In November 2021, 11 large baskets of bushmeat were seized by the Salonga National Park’s (SNP) mobile unit in the Monkoto territory of the Tshuapa province.
What was shocking to the park staff was the number of animals killed by the poachers and especially the fact that this time the poachers had also killed a bonobo, a great ape classified as endangered on the IUCN red list and therefore strictly protected.
A young bonobo sitting on a tree and curiously observing the photographer.
The video shows 11 baskets of bushmeat seized in Salonga. It is clearly visible that also a bonobo has been killed by the poachers.
Poverty endangers species
The feelings of the park management unit (UGPNS) are therefore divided between pride in the mobile unit’s good work in preventing poachers from killing more animals and concern about the fact that these poachers came from more than 250 km away, travelling 8 to 10 days to hunt in the Tshuapa part of the SNP.
“The poachers are from Sankuru. They come from Sankuru and enter the park through the Monkoto Territory to poach,” said Lucien Gedeon Lokumu, deputy director of SNP.
The sad conclusion could be that in Sankuru there are no more animals to hunt. But this is only a speculation.
“We know that poaching is especially a problem in the southeastern and southwestern part of SNP, in the provinces of Sankuru and Mai-Ndombe. Unfortunately, it is almost impossible to really control the whole park with the logistical and financial means and the number of ecoguards available. We are doing our best, not only with patrols but also by providing the local population with other perspectives to develop their livelihoods. Basically, poverty and the lack of alternatives are the reasons why people turn to poaching, which is fueled by the constant high demand for bushmeat from the big urban centers,” Pierre Kafando, director of the SNP, explains.
Indeed, the majority of the local population is very poor and depends on natural resources for their daily survival. Hunting and fishing as well as subsistence agriculture are the primary activities allowing them to earn their living.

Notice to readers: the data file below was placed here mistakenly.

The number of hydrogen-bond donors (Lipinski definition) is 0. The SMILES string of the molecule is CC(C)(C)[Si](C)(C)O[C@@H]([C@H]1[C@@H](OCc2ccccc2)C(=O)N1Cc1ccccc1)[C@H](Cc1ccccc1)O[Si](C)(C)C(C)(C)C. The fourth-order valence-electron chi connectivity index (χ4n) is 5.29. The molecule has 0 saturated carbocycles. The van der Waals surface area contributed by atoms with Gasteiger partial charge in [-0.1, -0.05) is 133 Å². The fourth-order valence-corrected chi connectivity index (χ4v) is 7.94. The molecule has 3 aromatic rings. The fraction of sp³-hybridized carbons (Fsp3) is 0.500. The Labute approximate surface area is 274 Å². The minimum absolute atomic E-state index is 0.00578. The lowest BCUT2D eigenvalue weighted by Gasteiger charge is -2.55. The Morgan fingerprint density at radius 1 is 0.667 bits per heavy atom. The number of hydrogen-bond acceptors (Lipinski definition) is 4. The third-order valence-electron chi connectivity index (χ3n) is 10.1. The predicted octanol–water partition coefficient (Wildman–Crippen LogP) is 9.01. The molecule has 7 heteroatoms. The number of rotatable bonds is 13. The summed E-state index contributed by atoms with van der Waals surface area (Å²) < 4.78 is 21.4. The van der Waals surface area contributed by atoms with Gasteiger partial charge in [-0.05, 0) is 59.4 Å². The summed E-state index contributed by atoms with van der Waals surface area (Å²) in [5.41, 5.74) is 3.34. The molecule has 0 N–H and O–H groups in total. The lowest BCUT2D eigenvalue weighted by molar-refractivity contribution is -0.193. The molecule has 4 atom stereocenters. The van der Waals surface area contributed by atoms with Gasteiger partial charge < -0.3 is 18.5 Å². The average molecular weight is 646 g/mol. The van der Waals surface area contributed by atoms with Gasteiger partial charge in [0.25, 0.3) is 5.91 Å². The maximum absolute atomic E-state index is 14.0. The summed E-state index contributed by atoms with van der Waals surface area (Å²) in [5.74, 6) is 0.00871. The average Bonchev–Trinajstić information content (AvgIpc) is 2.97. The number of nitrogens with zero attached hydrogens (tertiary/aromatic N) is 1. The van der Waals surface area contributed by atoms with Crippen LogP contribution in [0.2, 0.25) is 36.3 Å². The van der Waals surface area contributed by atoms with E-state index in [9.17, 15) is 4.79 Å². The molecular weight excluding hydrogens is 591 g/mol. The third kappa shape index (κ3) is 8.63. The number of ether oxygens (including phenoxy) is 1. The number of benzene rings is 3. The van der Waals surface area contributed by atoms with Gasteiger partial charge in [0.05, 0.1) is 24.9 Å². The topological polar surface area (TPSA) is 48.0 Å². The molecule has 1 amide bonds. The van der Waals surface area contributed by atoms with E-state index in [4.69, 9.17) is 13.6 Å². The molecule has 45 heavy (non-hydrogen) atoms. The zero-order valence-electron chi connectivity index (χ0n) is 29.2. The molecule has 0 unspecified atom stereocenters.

Hunting in the DRC
In the DRC, hunting outside of protected areas is generally allowed as long as certain rules are followed to ensure that the harvest and reproduction of animals are in balance. For example, some animals – such as the bonobo, the forest elephant or the giant pangolin – are prohibited from being hunted anywhere because of their low populations; other animals, such as duikers, antelopes, suidae, small monkeys and to a lesser extent small carnivores, may be hunted for food and trade. But in any case, hunting of any animal is strictly prohibited in SNP as in all other national parks in DRC. This rule is very important to ensure that animal populations can regenerate despite human population growth and an increased demand for bushmeat and trophies. This ultimately means the hunting ban helps ensure that there are enough animals to hunt outside the park as well.
Unfortunately, the poachers mentioned here did neither respect the DRC conservation law nor the customary rules of the region, as the bonobo occupies a special place in certain communities where taboos on its hunting and consumption of its meat are part of local traditions.
“I believe that for these poachers the law will do its job,” concludes Lucien Gedeon Lokumu, because the poachers – in strict respect of human rights – have been handed over to the justice system where they are awaiting trial.
For several years, the UGPNS has been involved in awareness raising and explaining the rights and obligations of the conservation law to the Park’s residents. The goal is to strengthen the understanding of the riparian communities that only a sustainable use in accordance with the law will protect natural resources for future generations.
Ideally, the work of the ecoguards will one day be superfluous, but until then, they will help protect the park’s biodiversity.